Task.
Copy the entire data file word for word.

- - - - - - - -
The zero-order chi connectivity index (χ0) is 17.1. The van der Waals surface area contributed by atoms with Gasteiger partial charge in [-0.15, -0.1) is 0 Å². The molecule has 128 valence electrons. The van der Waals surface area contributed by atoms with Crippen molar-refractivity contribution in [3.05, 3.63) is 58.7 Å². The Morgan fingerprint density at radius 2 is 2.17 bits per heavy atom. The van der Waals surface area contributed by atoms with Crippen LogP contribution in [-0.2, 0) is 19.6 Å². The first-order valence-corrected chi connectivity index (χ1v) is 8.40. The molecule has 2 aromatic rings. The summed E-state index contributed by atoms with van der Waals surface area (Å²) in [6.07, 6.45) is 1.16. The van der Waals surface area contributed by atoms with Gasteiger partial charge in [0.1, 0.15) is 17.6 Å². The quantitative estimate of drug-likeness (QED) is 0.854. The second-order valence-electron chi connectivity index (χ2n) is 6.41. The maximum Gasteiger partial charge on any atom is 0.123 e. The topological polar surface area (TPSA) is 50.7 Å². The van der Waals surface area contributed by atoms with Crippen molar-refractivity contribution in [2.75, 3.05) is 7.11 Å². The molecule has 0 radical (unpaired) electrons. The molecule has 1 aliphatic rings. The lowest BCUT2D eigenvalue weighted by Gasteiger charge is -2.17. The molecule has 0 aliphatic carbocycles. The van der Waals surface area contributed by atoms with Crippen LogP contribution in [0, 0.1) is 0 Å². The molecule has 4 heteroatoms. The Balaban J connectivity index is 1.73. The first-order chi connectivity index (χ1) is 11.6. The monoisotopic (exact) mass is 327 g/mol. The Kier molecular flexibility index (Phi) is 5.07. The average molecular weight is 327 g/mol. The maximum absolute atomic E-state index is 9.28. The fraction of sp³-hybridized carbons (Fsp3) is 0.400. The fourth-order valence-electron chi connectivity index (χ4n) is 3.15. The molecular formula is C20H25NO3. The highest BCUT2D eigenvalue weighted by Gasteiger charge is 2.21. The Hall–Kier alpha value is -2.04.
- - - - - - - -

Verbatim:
The zero-order chi connectivity index (χ0) is 17.1. The van der Waals surface area contributed by atoms with Gasteiger partial charge in [-0.15, -0.1) is 0 Å². The molecule has 128 valence electrons. The van der Waals surface area contributed by atoms with Crippen molar-refractivity contribution in [3.05, 3.63) is 58.7 Å². The Morgan fingerprint density at radius 2 is 2.17 bits per heavy atom. The van der Waals surface area contributed by atoms with Crippen LogP contribution in [-0.2, 0) is 19.6 Å². The first-order valence-corrected chi connectivity index (χ1v) is 8.40. The molecule has 2 aromatic rings. The summed E-state index contributed by atoms with van der Waals surface area (Å²) in [6.07, 6.45) is 1.16. The van der Waals surface area contributed by atoms with Gasteiger partial charge in [0.1, 0.15) is 17.6 Å². The quantitative estimate of drug-likeness (QED) is 0.854. The second-order valence-electron chi connectivity index (χ2n) is 6.41. The maximum Gasteiger partial charge on any atom is 0.123 e. The topological polar surface area (TPSA) is 50.7 Å². The van der Waals surface area contributed by atoms with Crippen molar-refractivity contribution in [2.75, 3.05) is 7.11 Å². The molecule has 0 radical (unpaired) electrons. The molecule has 1 aliphatic rings. The lowest BCUT2D eigenvalue weighted by Gasteiger charge is -2.17. The molecule has 0 aliphatic carbocycles. The van der Waals surface area contributed by atoms with Crippen LogP contribution in [0, 0.1) is 0 Å². The molecule has 4 heteroatoms. The Balaban J connectivity index is 1.73. The first-order chi connectivity index (χ1) is 11.6. The monoisotopic (exact) mass is 327 g/mol. The Kier molecular flexibility index (Phi) is 5.07. The average molecular weight is 327 g/mol. The maximum absolute atomic E-state index is 9.28. The fraction of sp³-hybridized carbons (Fsp3) is 0.400. The fourth-order valence-electron chi connectivity index (χ4n) is 3.15. The molecular formula is C20H25NO3. The highest BCUT2D eigenvalue weighted by Gasteiger charge is 2.21. The Hall–Kier alpha value is -2.04.